I love Les Miserables, both the novel and the show (NB to those who know only the latter – Gavroche is the Thenardiers’ son and therefore Eponine’s sister), and of course everyone knows the stereotype of the Hunchback, so I was looking forward to reading this. It’s a novel of biting social commentary, though set far in the past (1483); the innocent Esmeralda is exploited, persecuted and condemned by the ruling classes, her only defenders the unreliable denizens of the underworld and a disabled bell-ringer. (And her pet goat.) It starts awfully slowly – Hugo takes a very long time to clear his throat, as it were – but the characters are largely engaging, and the action accelerates towards the climax. Knowing that it had been made into a Disney film, which presumably must have a happy ending though I haven’t seen it, I was in a state of considerable suspense as to how Hugo would resolve the situation and save the central characters.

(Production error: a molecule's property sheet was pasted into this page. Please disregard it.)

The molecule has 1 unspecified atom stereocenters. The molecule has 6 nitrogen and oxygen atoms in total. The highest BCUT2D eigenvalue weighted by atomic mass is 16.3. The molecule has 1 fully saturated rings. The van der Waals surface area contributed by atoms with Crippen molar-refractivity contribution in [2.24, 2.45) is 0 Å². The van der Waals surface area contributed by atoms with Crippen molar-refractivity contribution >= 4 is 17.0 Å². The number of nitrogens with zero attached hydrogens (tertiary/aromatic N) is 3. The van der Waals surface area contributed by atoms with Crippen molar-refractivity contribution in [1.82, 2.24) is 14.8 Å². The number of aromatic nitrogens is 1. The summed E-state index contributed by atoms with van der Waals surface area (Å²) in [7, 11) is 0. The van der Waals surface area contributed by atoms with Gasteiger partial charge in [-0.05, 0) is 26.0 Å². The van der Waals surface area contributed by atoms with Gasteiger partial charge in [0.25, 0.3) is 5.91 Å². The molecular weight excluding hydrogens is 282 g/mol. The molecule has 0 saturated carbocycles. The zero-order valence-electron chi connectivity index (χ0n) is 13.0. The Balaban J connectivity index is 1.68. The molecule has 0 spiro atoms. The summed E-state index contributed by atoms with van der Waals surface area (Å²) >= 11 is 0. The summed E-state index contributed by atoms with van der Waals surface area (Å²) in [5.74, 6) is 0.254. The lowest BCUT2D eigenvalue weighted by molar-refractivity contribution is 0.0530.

It hadn’t occurred to me that Disney might have changed the story, so the ending came as a rather brutal shock.
I must say that I still think Les Miserables is the better book, but Notre Dame de Paris is very interesting in the way it takes a lot of the same themes and puts them together with rather different effect.